Public Opinion on Coronavirus Update

Thursday, December 17, 2020

Welcome to NAVIGATOR – a project designed to better understand the American public’s views on issues of the day and help advocates, elected officials, and other interested parties understand the language, imagery, and messaging needed to make and win key policy arguments.

This release features findings from a national online survey of 1,003 registered voters conducted December 10-14, 2020. 102 additional interviews were conducted among Hispanic voters and 105 additional interviews were conducted among African American voters.

Key takeaways

  • Almost three in four Americans now know someone who has been infected with coronavirus.
  • Three in five Americans say they are likely to get the coronavirus vaccine.
  • The biggest concerns about Trump’s handling of the vaccine are letting partisan politics get in the way of a smooth rollout and Trump and Republicans’ encouraging of the spread of dangerous misinformation.

Nearly Three in Four Know Someone Who Has Been Infected With Coronavirus, a Significant Increase Since the Election

In the last two months, the share who know someone who has been infected with coronavirus has jumped nearly 20 points, with an overwhelming majority knowing someone who has gotten infected.

  • Groups especially likely to know someone who has been infected include college-educated Americans (79%), midwestern Americans (79%), and Hispanic Americans (77%).

The Pandemic is Seen as the Most Important Issue for President-Elect Biden and the New Congress to Focus On

The issues Americans rate as most important for Biden and the new Congress to focus on include the pandemic, jobs and the economy, and health care.

  • When asked what Trump and the current Congress should be focused on, Americans pick the same top six items.

As Cases Surge, Biden and Democrats More Trusted to Handle the Pandemic than the Republican Party

Joe Biden and the Democratic Party are trusted more on a range of issues than the Republican Party, overall and among independents.

Pessimism About the Pandemic is Back Near Levels Not Seen Since Mid-Summer Wave

Since last asked in mid-October, the share who say the “worst is yet to come” in the pandemic has grown 6 points, while the share who say the “worst is over” has declined by 3 as cases in America continue to rise.

  • Among independents, 65% say the “worst is yet to come,” as do 75% of Democrats.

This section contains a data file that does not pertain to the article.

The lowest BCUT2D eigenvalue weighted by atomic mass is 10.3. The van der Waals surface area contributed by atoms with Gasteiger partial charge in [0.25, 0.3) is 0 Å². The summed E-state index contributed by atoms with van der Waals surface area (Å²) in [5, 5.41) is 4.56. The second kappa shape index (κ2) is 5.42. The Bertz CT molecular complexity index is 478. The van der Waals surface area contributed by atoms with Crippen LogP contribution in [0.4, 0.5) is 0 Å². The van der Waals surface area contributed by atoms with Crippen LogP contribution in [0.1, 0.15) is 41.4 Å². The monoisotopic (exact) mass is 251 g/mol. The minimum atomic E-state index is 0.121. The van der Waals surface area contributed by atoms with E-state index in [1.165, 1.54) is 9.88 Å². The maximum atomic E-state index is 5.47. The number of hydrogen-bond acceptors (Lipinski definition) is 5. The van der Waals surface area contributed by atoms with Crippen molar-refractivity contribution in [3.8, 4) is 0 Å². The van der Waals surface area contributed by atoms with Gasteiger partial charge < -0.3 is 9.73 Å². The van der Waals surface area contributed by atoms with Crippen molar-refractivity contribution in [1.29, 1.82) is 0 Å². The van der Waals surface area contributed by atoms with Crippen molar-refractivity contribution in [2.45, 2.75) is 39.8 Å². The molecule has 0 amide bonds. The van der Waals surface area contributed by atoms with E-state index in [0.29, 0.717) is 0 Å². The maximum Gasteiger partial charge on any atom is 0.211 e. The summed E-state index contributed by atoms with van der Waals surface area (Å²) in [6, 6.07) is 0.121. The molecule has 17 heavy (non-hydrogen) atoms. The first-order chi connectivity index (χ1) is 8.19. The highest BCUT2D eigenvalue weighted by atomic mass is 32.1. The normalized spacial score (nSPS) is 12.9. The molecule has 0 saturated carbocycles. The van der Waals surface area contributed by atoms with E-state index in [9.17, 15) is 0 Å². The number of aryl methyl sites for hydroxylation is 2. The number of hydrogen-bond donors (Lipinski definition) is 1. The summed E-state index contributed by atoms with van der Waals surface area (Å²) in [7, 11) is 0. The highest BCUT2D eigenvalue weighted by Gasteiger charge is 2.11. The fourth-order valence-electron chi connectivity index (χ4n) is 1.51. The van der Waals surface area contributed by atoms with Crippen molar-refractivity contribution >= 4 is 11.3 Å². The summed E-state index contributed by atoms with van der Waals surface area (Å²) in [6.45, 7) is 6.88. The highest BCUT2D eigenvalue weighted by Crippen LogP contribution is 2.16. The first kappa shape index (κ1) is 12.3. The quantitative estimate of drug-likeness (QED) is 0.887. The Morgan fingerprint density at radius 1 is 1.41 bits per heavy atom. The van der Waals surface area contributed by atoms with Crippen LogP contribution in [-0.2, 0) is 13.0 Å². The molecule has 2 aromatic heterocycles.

Half Continue to Support More Aggressive Social Distancing

A near-majority of Americans continue to say we “need more aggressive social distancing” while only 18% of Americans say we “should relax social distancing.”

  • One in three (34%) Republicans say we should relax distancing, while 38% say we are doing the right thing.

Few Americans Say Pandemic Threat Has Been Exaggerated, But the Question Divides Republicans

A plurality of Americans say the threat of coronavirus is generally underestimated in the news.

  • Republicans who do not know someone who has been infected by coronavirus are more likely to say it has been exaggerated (54%) than those who do know someone who has been infected (42%).

Majorities of Democrats and Independents Support New Lockdowns Amid Community Coronavirus Outbreaks

Half of Americans support lockdowns for non-essential businesses if there are new outbreaks in their community.

  • Compared to other Democrats, Democrats who oppose lockdowns are especially likely to be from blue collar or service industry jobs (31%), to lack a college degree (75%), and to come from communities of color (50%).
  • Republicans who support lockdowns are especially likely to identify as moderate or liberal (44%).

Most Americans See Risk in Traveling for Holidays

Majorities of Democrats and independents say it is risky to travel to see others for the holidays and people should just stay home, while a majority of Republicans acknowledge the risk in traveling, but understand why people would do it after the last year apart from family.

  • On a separate question, while 71% of Democrats say they have traveled much less than they normally would in the holiday season, only 49% of Republicans say the same with 32% who say they have traveled as usual.

Pandemic Pain Comes Most from Day-to-Day Activities

Items that Americans rate as less difficult across party lines include catching the coronavirus, having children who have not been able to go to school, or not being able to visit elderly family members.

Three in Five Likely to Get the Coronavirus Vaccine

While a majority of Americans say they are likely to get the vaccine, nearly a third say it’s unlikely.

Experts and Regulators Widely Trusted to Tell the Truth About the Vaccine

While Biden and a group of former presidents are trusted by a majority of Americans overall to tell the truth about the safety of a coronavirus vaccine, people like Dr. Fauci and groups like the FDA are more trusted by independents and Republicans than political leaders.

Top Concerns on Trump’s Vaccine Handling: Partisan Politics Interrupting a Smooth Roll-Out and Dangerous Misinformation

The two issues that concern Americans who have either major or minor concerns with Trump’s handling of the coronavirus vaccine are Republicans’ allowing of partisan politics to get in the way and the spread of misinformation.